In a late Sunday night session, the United Nations Security Council adopted a statement calling for an “immediate and unconditional humanitarian cease-fire” as Muslims began celebrating the the end of the Ramadan holiday. Unfortunately, Hamas didn’t listen.
Israel’s military said it struck two rocket launchers and a rocket manufacturing facility in central and northern Gaza after a rocket hit southern Israel. The rocket caused no damage or injuries.
Earlier, the Israeli military said it had not carried out any attacks in Gaza since 9:30 p.m. on Sunday, but that troops on the ground were pressing on with efforts to destroy the cross-border tunnels constructed by Hamas for attacks inside Israel.
The military said it opened artillery fire on Beit Lahiya in northern Gaza in response to the rocket fired at Ashkelon, said the office of Israel’s military spokesman. “Quiet will be met with quiet,” the office statement said.
Securing quiet seems to be out of reach these days as well as a lasting end to hostilities. Secretary of State John Kerry was roundly rebuffed in his efforts over the weekend to broker a ceasefire.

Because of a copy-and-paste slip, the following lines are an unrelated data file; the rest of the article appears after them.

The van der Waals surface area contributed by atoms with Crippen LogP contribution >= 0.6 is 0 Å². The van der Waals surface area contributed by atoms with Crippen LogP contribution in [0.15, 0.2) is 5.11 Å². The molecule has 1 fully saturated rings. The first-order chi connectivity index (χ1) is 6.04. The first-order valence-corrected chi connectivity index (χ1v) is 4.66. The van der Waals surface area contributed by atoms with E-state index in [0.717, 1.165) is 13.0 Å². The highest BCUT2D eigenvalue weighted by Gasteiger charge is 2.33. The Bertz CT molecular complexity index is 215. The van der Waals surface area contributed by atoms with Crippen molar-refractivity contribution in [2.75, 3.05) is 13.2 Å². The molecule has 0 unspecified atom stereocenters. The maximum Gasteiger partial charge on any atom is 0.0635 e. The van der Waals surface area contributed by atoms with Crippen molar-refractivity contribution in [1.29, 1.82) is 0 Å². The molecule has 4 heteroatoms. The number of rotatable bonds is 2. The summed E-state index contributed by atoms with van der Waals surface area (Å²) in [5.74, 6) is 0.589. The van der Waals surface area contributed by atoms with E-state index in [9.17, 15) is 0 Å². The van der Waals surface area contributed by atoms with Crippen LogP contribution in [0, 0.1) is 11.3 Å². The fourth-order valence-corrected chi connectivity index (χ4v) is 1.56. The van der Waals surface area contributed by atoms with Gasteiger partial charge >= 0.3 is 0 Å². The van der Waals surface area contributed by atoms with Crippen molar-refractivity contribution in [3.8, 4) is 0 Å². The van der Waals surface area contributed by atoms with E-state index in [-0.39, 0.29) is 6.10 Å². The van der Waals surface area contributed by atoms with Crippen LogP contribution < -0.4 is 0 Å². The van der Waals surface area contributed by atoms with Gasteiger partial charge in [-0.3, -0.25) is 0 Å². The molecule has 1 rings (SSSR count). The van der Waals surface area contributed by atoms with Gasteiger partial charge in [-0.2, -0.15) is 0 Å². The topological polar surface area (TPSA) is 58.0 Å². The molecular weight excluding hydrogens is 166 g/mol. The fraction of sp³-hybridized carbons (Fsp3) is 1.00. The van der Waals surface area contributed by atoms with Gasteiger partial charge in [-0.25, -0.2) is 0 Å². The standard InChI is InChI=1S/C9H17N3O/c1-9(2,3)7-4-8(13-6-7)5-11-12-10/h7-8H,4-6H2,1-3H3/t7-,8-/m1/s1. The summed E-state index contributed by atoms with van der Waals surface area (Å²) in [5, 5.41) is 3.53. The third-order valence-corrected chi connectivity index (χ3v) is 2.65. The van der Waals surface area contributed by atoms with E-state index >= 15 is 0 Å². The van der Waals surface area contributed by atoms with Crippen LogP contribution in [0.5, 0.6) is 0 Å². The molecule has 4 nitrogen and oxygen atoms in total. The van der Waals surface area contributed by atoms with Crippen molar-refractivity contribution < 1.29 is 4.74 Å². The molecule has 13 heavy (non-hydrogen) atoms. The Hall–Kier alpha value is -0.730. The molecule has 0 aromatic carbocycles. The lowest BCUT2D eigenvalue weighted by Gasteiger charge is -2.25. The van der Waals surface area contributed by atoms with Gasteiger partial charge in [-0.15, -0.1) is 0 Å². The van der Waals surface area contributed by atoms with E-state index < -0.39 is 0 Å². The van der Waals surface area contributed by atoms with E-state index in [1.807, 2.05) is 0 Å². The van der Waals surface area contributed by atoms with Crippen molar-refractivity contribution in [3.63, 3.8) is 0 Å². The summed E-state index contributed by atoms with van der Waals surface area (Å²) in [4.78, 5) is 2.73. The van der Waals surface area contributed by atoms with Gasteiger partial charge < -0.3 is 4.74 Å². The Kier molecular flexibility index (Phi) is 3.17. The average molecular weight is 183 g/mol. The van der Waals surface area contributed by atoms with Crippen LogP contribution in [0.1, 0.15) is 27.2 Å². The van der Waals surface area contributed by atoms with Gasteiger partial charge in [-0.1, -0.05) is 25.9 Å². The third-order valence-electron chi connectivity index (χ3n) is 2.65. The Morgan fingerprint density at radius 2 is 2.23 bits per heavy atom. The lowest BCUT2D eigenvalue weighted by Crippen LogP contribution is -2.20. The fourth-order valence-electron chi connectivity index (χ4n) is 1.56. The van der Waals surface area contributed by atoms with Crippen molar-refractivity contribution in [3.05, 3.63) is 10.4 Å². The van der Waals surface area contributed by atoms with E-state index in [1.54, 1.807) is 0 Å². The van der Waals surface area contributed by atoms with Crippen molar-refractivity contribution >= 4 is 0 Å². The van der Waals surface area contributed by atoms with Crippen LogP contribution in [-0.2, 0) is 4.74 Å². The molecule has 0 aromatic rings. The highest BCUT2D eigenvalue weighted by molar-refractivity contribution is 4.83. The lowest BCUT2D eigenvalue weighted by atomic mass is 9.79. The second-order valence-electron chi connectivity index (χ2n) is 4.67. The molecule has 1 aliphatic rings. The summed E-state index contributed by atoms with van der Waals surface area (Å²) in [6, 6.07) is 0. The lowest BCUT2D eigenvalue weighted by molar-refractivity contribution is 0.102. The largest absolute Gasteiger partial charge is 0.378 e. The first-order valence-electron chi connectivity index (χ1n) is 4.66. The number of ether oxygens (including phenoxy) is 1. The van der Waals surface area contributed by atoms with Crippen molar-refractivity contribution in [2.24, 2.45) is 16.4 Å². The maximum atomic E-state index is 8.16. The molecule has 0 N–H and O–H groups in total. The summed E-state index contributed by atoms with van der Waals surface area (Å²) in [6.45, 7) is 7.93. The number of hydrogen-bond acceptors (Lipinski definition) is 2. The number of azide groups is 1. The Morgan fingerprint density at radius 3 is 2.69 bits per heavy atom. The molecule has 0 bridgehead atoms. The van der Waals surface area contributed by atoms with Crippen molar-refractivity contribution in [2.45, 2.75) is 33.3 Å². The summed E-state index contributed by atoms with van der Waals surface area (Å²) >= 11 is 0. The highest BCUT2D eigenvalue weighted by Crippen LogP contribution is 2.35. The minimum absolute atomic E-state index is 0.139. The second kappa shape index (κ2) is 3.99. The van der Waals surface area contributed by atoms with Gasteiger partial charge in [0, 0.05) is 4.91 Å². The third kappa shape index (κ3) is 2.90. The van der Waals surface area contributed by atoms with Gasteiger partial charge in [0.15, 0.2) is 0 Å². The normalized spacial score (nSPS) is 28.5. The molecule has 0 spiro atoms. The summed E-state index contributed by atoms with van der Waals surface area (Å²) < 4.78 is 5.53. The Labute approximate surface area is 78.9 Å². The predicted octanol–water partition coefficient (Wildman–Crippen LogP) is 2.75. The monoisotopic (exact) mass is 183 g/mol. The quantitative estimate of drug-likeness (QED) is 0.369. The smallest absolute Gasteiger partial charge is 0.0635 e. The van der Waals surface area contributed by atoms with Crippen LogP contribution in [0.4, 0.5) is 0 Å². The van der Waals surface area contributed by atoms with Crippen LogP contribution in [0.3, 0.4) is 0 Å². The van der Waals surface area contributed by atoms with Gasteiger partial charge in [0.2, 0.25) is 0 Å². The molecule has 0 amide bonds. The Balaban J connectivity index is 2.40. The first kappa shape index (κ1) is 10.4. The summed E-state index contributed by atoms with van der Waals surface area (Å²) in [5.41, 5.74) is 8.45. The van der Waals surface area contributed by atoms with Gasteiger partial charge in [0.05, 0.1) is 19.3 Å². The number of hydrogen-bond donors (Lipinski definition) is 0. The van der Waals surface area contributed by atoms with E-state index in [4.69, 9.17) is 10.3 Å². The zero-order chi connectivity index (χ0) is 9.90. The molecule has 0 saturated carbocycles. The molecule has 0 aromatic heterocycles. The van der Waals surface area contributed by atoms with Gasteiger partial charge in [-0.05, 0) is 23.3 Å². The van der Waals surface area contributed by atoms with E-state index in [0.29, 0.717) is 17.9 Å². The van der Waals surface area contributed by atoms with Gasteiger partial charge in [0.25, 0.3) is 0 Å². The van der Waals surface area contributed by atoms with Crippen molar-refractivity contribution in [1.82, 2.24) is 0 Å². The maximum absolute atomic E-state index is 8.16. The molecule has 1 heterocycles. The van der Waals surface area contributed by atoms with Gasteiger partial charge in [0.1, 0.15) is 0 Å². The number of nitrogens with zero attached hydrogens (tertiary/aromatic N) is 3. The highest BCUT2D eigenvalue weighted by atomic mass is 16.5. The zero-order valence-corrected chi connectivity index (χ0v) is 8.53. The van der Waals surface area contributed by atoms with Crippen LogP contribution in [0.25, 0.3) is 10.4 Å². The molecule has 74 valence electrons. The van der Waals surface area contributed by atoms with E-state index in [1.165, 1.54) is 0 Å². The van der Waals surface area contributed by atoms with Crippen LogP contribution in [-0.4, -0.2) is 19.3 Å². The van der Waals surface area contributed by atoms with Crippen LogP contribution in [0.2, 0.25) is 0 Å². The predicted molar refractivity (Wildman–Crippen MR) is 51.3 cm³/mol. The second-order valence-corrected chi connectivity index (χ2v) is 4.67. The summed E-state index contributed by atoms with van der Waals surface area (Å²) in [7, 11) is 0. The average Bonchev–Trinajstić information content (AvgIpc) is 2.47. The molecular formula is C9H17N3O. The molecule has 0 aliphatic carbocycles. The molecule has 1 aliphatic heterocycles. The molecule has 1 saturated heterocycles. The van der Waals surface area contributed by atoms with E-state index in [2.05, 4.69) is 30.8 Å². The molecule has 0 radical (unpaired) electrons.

Secretary of State John Kerry came under scathing criticism from Israeli officials and the Israeli press over the weekend for what they characterized as his bungled attempt to achieve a cease-fire in Gaza.An unnamed government minister was quoted by Israel’s Channel Two TV as accusing Kerry of “completely capitulating” to Hamas’ demands in a draft agreement the secretary put forward Friday for a temporary cease-fire intended to open the way to negotiations.
The diplomatic correspondent of Haaretz, Israel’s most liberal daily, wrote that Kerry’s draft plan stunned the Israeli cabinet and was a complete reversal of what they had been told was his position the day before. “It sounded like it came from a parallel universe,” wrote Barak Ravid.